We look forward to sharing our adventures with you!


–Carmina Gutiérrez González, Ph.D.

Jaguar Guardian and Reserve Biologist



Jaguar Guardian Blog – May 2016

Sunday, June 12th, 2016

Chiltepin blog

Dear Friends,

This month, Roberto Garcia, the grandson of our resident vaquero Laco, joined me at the Northern Jaguar Reserve and helped with the motion-triggered cameras. We immediately noticed the scarcity of water on the reserve and surrounding ranches. Minimal rain has negatively affected vegetation growth on the ranches, which has led to weakened cattle and increased livestock deaths. Even though there are water holes where cattle can drink, I have observed that soon even those could be dry. When we arrived at La Ventana, we met Braulio and the workers who have been repairing fences at Babisal. This is an ongoing task for our cowboys, since cattle will regularly break fences to enter the reserve.

The hotter temperatures of the summer season have begun, and the heat is intense. There have been days where it has already reached 40 degrees Celsius (104° Fahrenheit). This limits the times when we can hike to check cameras. From late morning to mid-afternoon, the heat is very strong, and there is danger of dehydration and heat stroke. We start our work by 6:00 a.m. when the sun isn’t as bright, then we spend the hottest part of the day in the shade. Usually we go out again in the late afternoon until dark, when the temperature is not as extreme. Thankfully we now have a water tank at Los Pavos, so the problem of having enough water while we are on this part of the reserve has been solved – we can drink, wash dishes, and take a bath.

This time of year, the elegant trogon has begun its call to look for a mate. To observe this bird, you have to be quiet and walk softly. That is how I have been able to see many of them. If they hear you approaching, they will fly away and perch on a branch in the distance. Another larger-sized bird we heard on this trip was the wild turkey, or huijalo, as they are called in Sahuaripa. Even though we could not see them, we were able to hear them by a stream at La Ventana early one morning.

We had a new jaguar photographed on the reserve this month, which made us very happy. We named him “Chiltepin,” which was a name suggested by one of our NJP supporters. We also saw the jaguar “Elvis” again. He was first seen in September 2013, next in December 2015, and most recently at Las Cuevas in April. We also had a photo of the female jaguar “Suki” at Los Alisos. Suki was also seen at Las Cuevas in March.

As Roberto and I hiked to our camera site at Las Tésotas, we were talking about how incredible it would be to see a puma or jaguar hunting. Just then, we saw a group of turkey vultures perched on some mesquites. We thought there was probably a dead animal nearby and began to search. We were surprised to find the remains of a young white-tailed deer who had been killed by a jaguar. It had part of its skull destroyed, and its shoulder and internal organs had been devoured. We noticed that the body was still soft, fresh, and did not have a bad odor. Perhaps the predator had been eating it, heard us, and ran away when we came close. Even though we looked for feline sign, the leaves on the ground and the rocky terrain prevented us from seeing anything. It distinctly felt like a jaguar was observing us while we were checking his prey.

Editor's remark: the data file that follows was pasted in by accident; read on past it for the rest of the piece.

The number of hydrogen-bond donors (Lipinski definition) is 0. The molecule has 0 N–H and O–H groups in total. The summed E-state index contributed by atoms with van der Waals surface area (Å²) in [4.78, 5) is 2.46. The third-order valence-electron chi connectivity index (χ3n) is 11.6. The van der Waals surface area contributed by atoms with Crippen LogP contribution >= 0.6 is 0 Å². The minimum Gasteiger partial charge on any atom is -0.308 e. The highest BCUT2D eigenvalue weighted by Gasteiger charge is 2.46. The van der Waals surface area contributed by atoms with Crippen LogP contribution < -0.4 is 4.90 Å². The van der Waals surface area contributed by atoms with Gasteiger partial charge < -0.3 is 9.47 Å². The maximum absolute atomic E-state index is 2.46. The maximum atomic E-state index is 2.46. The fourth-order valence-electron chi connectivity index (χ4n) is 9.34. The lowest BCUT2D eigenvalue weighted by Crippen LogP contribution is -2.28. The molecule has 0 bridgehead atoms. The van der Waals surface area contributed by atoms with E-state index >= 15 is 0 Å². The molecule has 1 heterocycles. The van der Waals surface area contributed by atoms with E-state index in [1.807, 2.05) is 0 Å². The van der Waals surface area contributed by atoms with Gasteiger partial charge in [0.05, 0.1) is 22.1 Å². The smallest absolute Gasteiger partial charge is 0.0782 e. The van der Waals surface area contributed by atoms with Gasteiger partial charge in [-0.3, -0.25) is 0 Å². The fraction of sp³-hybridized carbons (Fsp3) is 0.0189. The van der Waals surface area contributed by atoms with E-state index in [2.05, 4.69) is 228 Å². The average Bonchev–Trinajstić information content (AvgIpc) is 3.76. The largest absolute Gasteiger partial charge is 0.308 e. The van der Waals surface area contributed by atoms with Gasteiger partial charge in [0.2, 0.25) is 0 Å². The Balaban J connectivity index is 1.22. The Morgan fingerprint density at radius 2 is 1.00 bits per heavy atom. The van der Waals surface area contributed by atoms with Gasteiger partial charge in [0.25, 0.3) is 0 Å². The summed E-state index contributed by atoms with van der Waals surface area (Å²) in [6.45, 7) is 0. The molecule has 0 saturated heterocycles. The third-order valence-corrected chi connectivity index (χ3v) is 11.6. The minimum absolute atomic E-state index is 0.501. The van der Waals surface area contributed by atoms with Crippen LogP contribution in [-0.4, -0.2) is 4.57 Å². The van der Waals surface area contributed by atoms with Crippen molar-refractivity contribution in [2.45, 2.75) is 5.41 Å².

Maria Luisa blogOn the Viviendo con Felinos ranches, we had the opportunity to speak with Isaac Ezrré, the son of Las Cuevas’ owner, and Ricardo Vásquez, who is the vaquero at Las Cuevas. They told us that they had lost a calf due to an attack by a puma or jaguar a few days before. The calf had claw marks on its head and body, and it was not possible to save the calf, even after giving antibiotics, since the wounds were infected. We try to help ranchers who have losses like Isaac, supporting them with information regarding what to do in case of attacks on their cattle, how to prevent this, and how to cover this with predation insurance.

While checking cameras on the different ranches, we often meet up with friends, such as Don René from Las Sabanillas or Doña Maria Luisa from El Sapo. They are very grateful for the feline photo awards they receive. As you may remember, Maria Luisa’s husband passed away last year, and the money she receives for feline presence has been really helpful ever since. The Viviendo con Felinos project has been changing the viewpoint of the participating ranchers. They are realizing that felines can live on their ranches without hurting cattle and have seen positive results when they avoid hunting the cats’ natural prey. We hope that our rancher friends are able to help us spread this message.

Until next time,


Javier Valenzuela Amarillas has worked on the Northern Jaguar Reserve and Viviendo con Felinos ranches since 2012. As a jaguar guardian, he maintains an extensive network of motion-triggered cameras, inventories the ecological health of the land and water, and works with ranchers to support local wildlife.